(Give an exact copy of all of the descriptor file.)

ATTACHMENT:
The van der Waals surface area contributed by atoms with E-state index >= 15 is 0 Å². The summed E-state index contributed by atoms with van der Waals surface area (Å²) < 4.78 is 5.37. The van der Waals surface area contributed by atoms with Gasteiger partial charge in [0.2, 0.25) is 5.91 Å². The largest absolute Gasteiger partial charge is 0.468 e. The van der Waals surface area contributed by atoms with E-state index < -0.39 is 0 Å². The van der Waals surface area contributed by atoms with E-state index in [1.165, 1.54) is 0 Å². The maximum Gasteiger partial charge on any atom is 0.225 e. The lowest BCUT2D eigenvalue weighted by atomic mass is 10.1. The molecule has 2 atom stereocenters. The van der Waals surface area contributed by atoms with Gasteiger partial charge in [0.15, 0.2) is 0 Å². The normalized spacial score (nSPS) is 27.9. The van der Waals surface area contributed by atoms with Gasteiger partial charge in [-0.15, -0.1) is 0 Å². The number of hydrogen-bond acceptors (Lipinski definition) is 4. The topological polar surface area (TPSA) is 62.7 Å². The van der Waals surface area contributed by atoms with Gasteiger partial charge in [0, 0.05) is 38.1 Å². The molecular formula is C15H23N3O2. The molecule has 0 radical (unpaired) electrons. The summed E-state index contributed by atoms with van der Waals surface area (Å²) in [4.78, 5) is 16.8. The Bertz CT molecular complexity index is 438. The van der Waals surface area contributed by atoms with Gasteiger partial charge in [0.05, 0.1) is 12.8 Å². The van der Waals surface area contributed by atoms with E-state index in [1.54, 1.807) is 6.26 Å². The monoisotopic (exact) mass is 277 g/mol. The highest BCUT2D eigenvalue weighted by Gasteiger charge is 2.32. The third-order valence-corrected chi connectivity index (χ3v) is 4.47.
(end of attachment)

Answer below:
The van der Waals surface area contributed by atoms with E-state index >= 15 is 0 Å². The summed E-state index contributed by atoms with van der Waals surface area (Å²) < 4.78 is 5.37. The van der Waals surface area contributed by atoms with Gasteiger partial charge in [0.2, 0.25) is 5.91 Å². The largest absolute Gasteiger partial charge is 0.468 e. The van der Waals surface area contributed by atoms with E-state index < -0.39 is 0 Å². The van der Waals surface area contributed by atoms with E-state index in [1.165, 1.54) is 0 Å². The maximum Gasteiger partial charge on any atom is 0.225 e. The lowest BCUT2D eigenvalue weighted by atomic mass is 10.1. The molecule has 2 atom stereocenters. The van der Waals surface area contributed by atoms with Gasteiger partial charge in [0.15, 0.2) is 0 Å². The normalized spacial score (nSPS) is 27.9. The van der Waals surface area contributed by atoms with Gasteiger partial charge in [-0.15, -0.1) is 0 Å². The number of hydrogen-bond acceptors (Lipinski definition) is 4. The topological polar surface area (TPSA) is 62.7 Å². The van der Waals surface area contributed by atoms with Gasteiger partial charge in [0, 0.05) is 38.1 Å². The molecular formula is C15H23N3O2. The molecule has 0 radical (unpaired) electrons. The summed E-state index contributed by atoms with van der Waals surface area (Å²) in [4.78, 5) is 16.8. The Bertz CT molecular complexity index is 438. The van der Waals surface area contributed by atoms with Gasteiger partial charge in [0.05, 0.1) is 12.8 Å². The van der Waals surface area contributed by atoms with E-state index in [1.54, 1.807) is 6.26 Å². The monoisotopic (exact) mass is 277 g/mol. The highest BCUT2D eigenvalue weighted by Gasteiger charge is 2.32. The third-order valence-corrected chi connectivity index (χ3v) is 4.47.